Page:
In the following adapted excerpt from my new book ‘Tween Crayons and Curfews: Tips for Middle School Teachers, I examine the importance of honestly reintroducing yourself to who you were as a student. In the spirit of true transparency, the unabridged chapter includes an unabashed list of my own memories of who I was as a tween. In this excerpt, I ask that teacher readers do the same reflection based on the current grade level in which they teach.
In Mary Poppins, the children outgrow the ability to speak the language of the birds. In Peter Pan, the children outgrow the ability to fly to Neverland. And when many teachers reach adulthood, they tend to forget what really preoccupies a child’s brain. But just think, if you could have access to a child’s thoughts, wouldn’t it give you some greater ability to teach that child better? Well, you do. By accessing your own memories you can reintroduce yourself to a student’s priorities, thoughts, and reactions. Because while times, they have a’changed, and students today might sometimes feel like they’re from an alien planet, the fact is that kids are a very recognizable species from generation to generation.
Reflect back to your own days in school—to your friends, your enemies, the times you were the most embarrassed, the times you were the most ashamed, and the times you were the most proud.
As a teacher of middle schoolers, I think back all the time to who I was in 7th and 8th grade.
I think back on my mistakes and my accomplishments, such as they were.
I think back on my biggest zit and my smallest bra.
I think back on the boys I liked and the girls I didn’t.
I think back on seeing my first joint being passed at a party.
I think back on the first time I heard Prince’s “When Doves Cry.”
Unpacking my memories, it doesn’t take a rocket scientist to see that the academics of school life did not rank too highly. Sure, I can remember an essay I was proud of or an answer I was praised for, but those memories did not have the impact of, say, my first trip to the mall sans parents.
In fact, if I’m really honest with myself, I have to admit that what I teach and my methods of teaching it could very easily conflict with what’s really important to a tween if I’m not aware of what really drives their train. I have to remind myself that if I’m not careful, and if I don’t very purposefully tap into what tweens naturally love, then my efforts may not rank as high as I would like them to on my students’ own mythic memory lists one day, just as they did not rank highly on my own list when I was their age.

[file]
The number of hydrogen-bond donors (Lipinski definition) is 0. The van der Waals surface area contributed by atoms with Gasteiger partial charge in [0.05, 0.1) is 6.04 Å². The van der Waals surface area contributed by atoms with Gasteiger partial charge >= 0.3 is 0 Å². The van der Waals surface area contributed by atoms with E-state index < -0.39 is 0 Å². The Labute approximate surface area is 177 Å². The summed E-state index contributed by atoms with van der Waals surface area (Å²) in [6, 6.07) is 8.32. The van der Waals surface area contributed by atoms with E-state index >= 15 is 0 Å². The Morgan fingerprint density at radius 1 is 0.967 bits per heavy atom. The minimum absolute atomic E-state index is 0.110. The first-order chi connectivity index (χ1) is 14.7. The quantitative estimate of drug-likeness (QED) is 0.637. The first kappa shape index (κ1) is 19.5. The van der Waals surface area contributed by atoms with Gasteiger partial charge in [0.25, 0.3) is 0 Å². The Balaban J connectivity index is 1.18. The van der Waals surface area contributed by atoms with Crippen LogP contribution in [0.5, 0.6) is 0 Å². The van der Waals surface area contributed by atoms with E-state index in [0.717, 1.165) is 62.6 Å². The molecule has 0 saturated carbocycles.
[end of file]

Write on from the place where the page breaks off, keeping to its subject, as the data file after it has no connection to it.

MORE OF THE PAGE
We’re Better Teachers When We “Remember When”
I believe the strongest teachers are those who remember who they were as students. It’s a way to relate to those kids in your classroom that remind you of yourself long ago. It’s also a way to challenge yourself to relate to those who are least like you were, and forgive the discrepancies that come with those poor decisions that can result from just being young. There’s ample evidence that, during your school years, you’re programmed to make mistakes and do things you regret. But many of us as adults have blocked the memories out so entirely that we become less forgiving of students making those same mistakes. Looking back at who you were helps put in perspective those students that you have now and their inevitable stumbles.
Try developing your own list of memories sometime. Need help jarring your recall? I’ve developed a list of questions to help. See if you can answer these. By remembering what had the greatest impact on you when you were a student, I’m convinced you can become a better teacher.
Who Were You In School?
To help you in your own education reflection, here are some questions to get those brain juices going. Think about the grade you currently teach, and then look at the questions to reintroduce your current self to your past self.
1. Did you have a nickname?
2. What were the names of your 5 closest friends? Did you even have friends?
3. How did you choose to spend your lunch or recess?
4. What music were you listening to?
5. Did you play a sport?
6. Were you involved in an after-school activity?
7. At what age did you see alcohol or drugs for the first time?
8. What was the name of the person or persons that you liked more than as a friend?
9. What did you gossip about?
10. Had you ever passed notes in class?
11. Did you have a favorite teacher? What was his or her name? Why was that person your favorite?
12. Were you in a clique?
13. Were you a bully? A protector? A victim? A bystander?
14. How did you get to school?
15. What movies came out during that year?
16. Do you still own anything that you made at school during this particular grade?
17. Do you still have any friends that you’ve had since that year?
18. Did you have a favorite expression during this time?
19. Did you ever do something during those years that makes you wince?
20. Is there a direct line between who you were then and who you are now, or are there only faint traces of that student in the person you’ve become?
Remember, who we were as students may contribute to the people we are now, but it isn’t set in stone. Keep in mind that all kids of all ages are fully in the throes of a developmental process that guarantees they will make mistakes and bad decisions. A teacher, a great teacher, helps them learn from their missteps, shake off the guilt of having made them, and moves them ever closer to being the person they have the potential to be.